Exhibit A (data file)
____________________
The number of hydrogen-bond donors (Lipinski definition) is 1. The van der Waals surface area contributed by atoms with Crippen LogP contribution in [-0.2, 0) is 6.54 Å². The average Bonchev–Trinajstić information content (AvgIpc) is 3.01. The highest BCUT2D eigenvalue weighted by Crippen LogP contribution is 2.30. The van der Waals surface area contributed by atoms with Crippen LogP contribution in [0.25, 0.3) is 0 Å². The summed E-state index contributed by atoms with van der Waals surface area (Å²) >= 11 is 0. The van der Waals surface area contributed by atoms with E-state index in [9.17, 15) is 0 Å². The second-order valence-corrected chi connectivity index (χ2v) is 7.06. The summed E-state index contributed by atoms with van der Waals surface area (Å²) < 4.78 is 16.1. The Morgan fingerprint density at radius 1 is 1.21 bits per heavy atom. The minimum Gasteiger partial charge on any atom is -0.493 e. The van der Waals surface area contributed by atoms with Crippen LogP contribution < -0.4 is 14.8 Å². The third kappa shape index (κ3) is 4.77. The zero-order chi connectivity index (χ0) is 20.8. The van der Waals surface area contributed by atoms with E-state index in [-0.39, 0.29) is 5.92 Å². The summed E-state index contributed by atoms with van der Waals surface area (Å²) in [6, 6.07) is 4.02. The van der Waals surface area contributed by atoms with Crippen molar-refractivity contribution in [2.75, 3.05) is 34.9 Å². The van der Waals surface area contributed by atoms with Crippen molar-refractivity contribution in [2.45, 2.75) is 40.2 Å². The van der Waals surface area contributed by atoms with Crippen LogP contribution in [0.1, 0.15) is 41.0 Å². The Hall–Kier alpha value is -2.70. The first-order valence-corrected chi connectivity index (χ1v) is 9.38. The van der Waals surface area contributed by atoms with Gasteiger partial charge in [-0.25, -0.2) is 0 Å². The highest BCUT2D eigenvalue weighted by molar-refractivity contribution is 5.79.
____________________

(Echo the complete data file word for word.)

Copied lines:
The number of hydrogen-bond donors (Lipinski definition) is 1. The van der Waals surface area contributed by atoms with Crippen LogP contribution in [-0.2, 0) is 6.54 Å². The average Bonchev–Trinajstić information content (AvgIpc) is 3.01. The highest BCUT2D eigenvalue weighted by Crippen LogP contribution is 2.30. The van der Waals surface area contributed by atoms with Crippen LogP contribution in [0.25, 0.3) is 0 Å². The summed E-state index contributed by atoms with van der Waals surface area (Å²) >= 11 is 0. The van der Waals surface area contributed by atoms with E-state index in [9.17, 15) is 0 Å². The second-order valence-corrected chi connectivity index (χ2v) is 7.06. The summed E-state index contributed by atoms with van der Waals surface area (Å²) < 4.78 is 16.1. The Morgan fingerprint density at radius 1 is 1.21 bits per heavy atom. The minimum Gasteiger partial charge on any atom is -0.493 e. The van der Waals surface area contributed by atoms with Crippen LogP contribution < -0.4 is 14.8 Å². The third kappa shape index (κ3) is 4.77. The zero-order chi connectivity index (χ0) is 20.8. The van der Waals surface area contributed by atoms with E-state index in [-0.39, 0.29) is 5.92 Å². The summed E-state index contributed by atoms with van der Waals surface area (Å²) in [6, 6.07) is 4.02. The van der Waals surface area contributed by atoms with Crippen molar-refractivity contribution in [2.75, 3.05) is 34.9 Å². The van der Waals surface area contributed by atoms with Crippen molar-refractivity contribution in [2.45, 2.75) is 40.2 Å². The van der Waals surface area contributed by atoms with Crippen LogP contribution in [0.1, 0.15) is 41.0 Å². The Hall–Kier alpha value is -2.70. The first-order valence-corrected chi connectivity index (χ1v) is 9.38. The van der Waals surface area contributed by atoms with Gasteiger partial charge in [-0.25, -0.2) is 0 Å². The highest BCUT2D eigenvalue weighted by molar-refractivity contribution is 5.79.